Hopefully, other drone manufacturers will come on board soon, and all consumer drones will eventually be prevented from flying into restricted airspace around wildfires. There's no word yet regarding whether Skyward is partnering with any hardware providers to enable the same type of geofencing functionality in drones from other brands. GoPro is supposed to release a drone for the consumer market later this year and, given the popularity of its other products, it's possible that many consumers who want a drone are waiting for GoPro's product to hit the market before investing in the technology. I'd be surprised, and disappointed, if the GoPro drone didn't support the wildfire geofencing function as soon as it becomes available.

I don't think hobbyists who fly drones into restricted airspace around wildfires do so out of malice—in fact, I'd bet some of them have simply been trying to get an aerial view of a wildfire marching toward their homes. And back in 2014 and 2015, when drones were brand-new toys, some pilots might not have realized that they were breaking any laws by flying them near wildfires.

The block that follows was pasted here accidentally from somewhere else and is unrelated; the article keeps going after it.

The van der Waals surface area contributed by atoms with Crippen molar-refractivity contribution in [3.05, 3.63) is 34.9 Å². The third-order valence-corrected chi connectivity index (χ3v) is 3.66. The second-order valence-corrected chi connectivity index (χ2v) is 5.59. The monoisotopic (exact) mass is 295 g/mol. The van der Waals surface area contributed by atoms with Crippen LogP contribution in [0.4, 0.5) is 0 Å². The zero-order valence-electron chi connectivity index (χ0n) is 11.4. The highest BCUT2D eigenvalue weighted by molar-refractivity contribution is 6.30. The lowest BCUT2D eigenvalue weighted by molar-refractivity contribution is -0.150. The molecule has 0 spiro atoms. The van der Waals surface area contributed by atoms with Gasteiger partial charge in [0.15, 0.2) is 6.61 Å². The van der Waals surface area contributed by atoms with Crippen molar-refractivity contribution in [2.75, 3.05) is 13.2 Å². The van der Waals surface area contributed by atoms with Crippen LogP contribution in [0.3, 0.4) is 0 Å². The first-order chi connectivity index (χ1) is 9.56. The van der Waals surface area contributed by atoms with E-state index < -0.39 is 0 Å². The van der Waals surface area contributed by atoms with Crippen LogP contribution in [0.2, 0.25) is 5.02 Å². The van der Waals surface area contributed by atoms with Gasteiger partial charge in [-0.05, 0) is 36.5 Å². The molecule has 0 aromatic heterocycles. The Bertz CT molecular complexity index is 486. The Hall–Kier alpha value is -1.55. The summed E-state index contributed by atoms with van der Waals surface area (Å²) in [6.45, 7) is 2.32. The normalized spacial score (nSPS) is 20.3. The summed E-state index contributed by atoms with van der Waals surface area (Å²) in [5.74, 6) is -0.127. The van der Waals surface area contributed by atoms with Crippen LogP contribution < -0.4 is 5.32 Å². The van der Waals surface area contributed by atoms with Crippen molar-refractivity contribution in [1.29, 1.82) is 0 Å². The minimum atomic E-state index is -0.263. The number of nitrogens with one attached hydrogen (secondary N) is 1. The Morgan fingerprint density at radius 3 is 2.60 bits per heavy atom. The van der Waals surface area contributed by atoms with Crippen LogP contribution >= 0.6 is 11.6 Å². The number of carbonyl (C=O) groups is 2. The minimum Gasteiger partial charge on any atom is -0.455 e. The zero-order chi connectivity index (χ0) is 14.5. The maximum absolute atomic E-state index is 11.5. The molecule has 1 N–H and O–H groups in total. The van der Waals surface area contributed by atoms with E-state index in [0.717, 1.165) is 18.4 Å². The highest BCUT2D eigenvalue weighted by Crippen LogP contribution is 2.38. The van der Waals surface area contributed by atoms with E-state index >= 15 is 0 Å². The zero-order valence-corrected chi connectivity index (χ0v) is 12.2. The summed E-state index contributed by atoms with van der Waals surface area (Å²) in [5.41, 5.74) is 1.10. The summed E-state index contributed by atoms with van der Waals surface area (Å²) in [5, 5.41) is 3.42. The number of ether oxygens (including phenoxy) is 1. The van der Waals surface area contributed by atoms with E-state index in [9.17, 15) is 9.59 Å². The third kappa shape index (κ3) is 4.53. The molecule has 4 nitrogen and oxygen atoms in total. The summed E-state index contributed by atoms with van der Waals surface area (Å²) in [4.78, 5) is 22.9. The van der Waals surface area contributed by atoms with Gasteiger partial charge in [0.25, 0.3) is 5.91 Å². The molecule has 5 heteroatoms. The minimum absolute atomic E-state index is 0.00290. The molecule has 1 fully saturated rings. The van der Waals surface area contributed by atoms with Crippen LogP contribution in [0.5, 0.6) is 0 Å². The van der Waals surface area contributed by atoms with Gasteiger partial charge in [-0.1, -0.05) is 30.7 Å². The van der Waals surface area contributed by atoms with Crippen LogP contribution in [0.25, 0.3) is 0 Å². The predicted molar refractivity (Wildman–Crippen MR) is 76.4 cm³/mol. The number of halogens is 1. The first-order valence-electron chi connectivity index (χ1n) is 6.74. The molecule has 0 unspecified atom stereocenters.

But the time has come (in fact, it's past due) for individuals who pilot drones to take more responsibility for their actions. The time has also come (and is also past due) for the government to work in tandem with UAV technology providers to address the problems that drone pilots cause when they fly their craft near wildland fires. Because all indications show that such fires are only going to become more common and more deadly in the future—and that drones will as well.

Mary Catherine O'Connor is the editor of IoT Journal and a former staff reporter for RFID Journal. She also writes about technology, as it relates to business and the environment, for a range of consumer magazines and newspapers.